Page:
Andrew M. Seaman is the ethics chair for the Society of Professional Journalists and the senior medical journalist for Reuters in New York City. His work has appeared in the New York Times, the Washington Post and USA Today. Andrew is joining us at HippoCamp 2016 to present Landmines: Navigating the Ethical Traps of Long-form Nonfiction. He told us what excited him most about the conference this August.
Hippocampus: Please share with us a golden nugget that you hope attendees will take away from your talk that isn’t found on the program description.
Andrew: One of the big themes I push is that investing in sound reporting – especially with long form projects – creates value and acts as insurance. Really, sound reporting and research is an investment in your future.
Tell us who would benefit most from your session.
Anyone working on long form nonfiction projects should be able to walk away from my session with a useful toolkit of strategies. Sound research and reporting is the cornerstone of quality nonfiction. One inaccurate statement can discredit an entire piece, and ruin years of work.
What is your best advice for those attending a writing conference, whether it’s for newbies or veterans?
Don’t try to scribble down every word coming out of the presenters’ mouths. Otherwise, you’ll miss great nuggets and tips. Work on getting down the highlights. Then, you can get a copy of the slides to fill in the holes.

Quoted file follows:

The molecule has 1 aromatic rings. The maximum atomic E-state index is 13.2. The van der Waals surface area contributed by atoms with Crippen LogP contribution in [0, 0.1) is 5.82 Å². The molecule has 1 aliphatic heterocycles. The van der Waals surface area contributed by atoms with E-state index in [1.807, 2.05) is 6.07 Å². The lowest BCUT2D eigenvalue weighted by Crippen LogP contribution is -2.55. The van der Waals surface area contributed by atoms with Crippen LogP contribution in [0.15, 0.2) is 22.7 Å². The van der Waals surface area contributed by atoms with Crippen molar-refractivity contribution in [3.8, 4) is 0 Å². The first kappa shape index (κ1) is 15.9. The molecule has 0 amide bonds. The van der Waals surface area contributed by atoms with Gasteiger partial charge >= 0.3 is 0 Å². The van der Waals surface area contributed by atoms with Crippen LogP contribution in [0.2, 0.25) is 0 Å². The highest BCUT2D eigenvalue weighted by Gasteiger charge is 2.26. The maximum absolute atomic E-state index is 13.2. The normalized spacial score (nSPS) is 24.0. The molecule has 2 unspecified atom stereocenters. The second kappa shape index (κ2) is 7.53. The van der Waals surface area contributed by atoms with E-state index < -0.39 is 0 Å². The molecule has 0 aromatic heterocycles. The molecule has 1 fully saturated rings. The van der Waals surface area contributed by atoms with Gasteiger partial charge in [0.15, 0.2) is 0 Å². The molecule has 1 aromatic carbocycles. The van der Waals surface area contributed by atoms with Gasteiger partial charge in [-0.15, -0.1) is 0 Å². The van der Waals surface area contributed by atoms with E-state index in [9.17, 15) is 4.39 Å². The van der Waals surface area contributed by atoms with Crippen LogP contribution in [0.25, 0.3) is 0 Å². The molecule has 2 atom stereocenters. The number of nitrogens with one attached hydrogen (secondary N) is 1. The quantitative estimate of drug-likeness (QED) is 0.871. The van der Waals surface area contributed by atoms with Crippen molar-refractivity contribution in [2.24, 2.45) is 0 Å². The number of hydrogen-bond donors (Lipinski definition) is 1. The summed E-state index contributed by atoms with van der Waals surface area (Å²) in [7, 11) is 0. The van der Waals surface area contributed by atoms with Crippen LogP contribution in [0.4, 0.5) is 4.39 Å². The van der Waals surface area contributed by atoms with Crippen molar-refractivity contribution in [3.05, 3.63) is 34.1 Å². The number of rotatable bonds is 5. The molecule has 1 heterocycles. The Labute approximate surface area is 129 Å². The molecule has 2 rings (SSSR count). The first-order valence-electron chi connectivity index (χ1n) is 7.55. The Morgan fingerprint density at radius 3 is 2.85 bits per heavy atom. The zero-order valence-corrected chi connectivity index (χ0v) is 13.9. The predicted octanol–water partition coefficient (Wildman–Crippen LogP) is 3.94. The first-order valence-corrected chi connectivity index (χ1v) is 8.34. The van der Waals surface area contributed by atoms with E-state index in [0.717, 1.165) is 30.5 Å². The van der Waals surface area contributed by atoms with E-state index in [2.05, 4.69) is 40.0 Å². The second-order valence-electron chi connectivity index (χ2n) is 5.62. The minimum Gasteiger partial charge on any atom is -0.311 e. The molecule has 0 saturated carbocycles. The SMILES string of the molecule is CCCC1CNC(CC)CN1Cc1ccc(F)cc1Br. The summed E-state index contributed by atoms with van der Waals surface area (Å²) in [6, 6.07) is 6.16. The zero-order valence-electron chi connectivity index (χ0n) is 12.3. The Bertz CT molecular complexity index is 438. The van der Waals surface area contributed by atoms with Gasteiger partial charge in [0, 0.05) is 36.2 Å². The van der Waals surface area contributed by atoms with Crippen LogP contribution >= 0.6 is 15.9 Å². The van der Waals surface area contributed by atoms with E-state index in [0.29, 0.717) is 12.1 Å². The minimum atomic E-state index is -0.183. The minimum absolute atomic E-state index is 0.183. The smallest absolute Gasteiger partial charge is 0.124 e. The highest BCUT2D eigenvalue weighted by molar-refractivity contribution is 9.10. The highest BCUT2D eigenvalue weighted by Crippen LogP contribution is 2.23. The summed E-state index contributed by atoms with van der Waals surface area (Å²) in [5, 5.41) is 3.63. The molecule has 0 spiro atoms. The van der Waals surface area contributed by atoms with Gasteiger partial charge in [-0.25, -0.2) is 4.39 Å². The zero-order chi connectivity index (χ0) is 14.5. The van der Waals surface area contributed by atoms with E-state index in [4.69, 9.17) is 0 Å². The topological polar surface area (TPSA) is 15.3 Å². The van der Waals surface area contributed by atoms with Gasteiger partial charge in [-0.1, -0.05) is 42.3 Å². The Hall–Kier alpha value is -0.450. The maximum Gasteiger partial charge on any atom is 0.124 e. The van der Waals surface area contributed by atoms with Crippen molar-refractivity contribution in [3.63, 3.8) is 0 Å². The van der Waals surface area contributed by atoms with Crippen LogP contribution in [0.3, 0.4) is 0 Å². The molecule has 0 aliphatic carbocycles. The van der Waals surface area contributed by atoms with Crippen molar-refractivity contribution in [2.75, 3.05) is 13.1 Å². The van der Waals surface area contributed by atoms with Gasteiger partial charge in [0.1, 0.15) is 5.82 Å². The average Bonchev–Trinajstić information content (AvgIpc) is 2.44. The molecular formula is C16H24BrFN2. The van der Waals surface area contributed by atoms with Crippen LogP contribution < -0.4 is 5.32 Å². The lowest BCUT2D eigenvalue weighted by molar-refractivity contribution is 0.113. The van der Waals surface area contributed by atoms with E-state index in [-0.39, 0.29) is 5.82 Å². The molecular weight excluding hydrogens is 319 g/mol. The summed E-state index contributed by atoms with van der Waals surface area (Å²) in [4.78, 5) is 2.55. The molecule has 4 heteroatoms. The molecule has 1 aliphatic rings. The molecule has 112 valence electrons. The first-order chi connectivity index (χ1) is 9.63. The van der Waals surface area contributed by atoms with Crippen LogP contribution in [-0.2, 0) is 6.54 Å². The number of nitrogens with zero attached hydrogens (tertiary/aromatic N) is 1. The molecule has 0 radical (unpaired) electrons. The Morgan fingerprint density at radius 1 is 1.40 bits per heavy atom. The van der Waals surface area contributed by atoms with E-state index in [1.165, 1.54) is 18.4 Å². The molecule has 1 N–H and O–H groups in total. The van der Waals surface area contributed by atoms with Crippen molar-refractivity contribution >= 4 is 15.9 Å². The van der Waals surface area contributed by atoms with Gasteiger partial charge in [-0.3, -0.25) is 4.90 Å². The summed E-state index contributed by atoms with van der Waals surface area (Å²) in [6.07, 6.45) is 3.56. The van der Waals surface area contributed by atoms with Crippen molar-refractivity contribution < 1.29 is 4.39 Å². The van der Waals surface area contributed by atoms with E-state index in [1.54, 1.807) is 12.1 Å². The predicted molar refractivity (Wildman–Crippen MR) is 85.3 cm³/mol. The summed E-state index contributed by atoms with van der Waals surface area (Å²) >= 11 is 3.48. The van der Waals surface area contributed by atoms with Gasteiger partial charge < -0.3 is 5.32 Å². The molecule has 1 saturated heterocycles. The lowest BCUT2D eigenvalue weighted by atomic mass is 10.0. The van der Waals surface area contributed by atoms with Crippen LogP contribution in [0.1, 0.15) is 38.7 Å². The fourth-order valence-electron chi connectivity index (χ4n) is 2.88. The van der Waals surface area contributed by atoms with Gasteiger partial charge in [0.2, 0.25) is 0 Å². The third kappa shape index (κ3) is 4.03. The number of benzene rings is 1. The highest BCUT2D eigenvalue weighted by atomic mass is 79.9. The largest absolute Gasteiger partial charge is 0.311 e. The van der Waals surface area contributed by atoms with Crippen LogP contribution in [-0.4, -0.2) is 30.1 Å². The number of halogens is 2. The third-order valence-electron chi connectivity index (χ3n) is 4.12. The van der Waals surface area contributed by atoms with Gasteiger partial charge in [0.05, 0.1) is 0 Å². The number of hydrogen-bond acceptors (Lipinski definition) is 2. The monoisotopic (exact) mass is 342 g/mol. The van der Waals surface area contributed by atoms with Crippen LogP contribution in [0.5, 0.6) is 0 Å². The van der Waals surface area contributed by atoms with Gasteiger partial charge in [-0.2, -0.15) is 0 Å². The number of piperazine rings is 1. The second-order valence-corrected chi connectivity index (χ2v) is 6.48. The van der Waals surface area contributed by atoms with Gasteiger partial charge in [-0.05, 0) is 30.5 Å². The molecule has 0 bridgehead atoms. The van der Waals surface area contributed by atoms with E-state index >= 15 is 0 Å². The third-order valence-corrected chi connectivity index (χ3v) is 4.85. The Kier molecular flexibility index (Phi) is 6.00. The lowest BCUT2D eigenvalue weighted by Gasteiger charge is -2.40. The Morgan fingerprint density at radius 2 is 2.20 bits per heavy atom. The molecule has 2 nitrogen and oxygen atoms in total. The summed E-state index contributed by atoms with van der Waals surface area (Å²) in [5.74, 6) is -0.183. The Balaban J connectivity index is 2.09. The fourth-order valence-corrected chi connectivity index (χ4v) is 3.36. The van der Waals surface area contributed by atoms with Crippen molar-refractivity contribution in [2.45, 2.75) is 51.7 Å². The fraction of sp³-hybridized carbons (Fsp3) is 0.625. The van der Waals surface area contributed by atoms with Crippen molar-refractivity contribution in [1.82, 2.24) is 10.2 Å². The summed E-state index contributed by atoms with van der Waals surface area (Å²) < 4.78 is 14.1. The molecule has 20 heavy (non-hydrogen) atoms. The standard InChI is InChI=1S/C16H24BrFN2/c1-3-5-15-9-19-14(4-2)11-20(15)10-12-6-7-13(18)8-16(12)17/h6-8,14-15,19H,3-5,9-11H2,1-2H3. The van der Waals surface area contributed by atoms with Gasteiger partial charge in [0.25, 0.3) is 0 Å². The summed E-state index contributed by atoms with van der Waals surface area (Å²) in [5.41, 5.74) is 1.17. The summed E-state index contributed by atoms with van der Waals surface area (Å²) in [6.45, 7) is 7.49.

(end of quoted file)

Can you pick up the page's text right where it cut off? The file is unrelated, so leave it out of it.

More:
Aside from speaking, what you are most looking forward to about being part of the HippoCamp?
I love hearing about what people are working on. Also, I enjoy hearing how people find their works.
What’s on your personal conference agenda? Perhaps share with us a session/event you don’t want to miss.
Nicole Frail is one of my closest and dearest friends. She is also one of the hardest working people in publishing. Our professional paths rarely cross, and I’m very excited to hear her speak.
What are you most looking forward to about visiting Lancaster?
As a native Pennsylvanian living in New York City, coming back to rural parts of the state is like being hugged by an old friend. Also, I’m looking forward to stocking up on real artisanal goods – not that hipster stuff from Brooklyn.
Whether you’re from the city or the country, we’re looking forward to welcoming you to HippoCamp 2016! August will be here before you know it, so register today.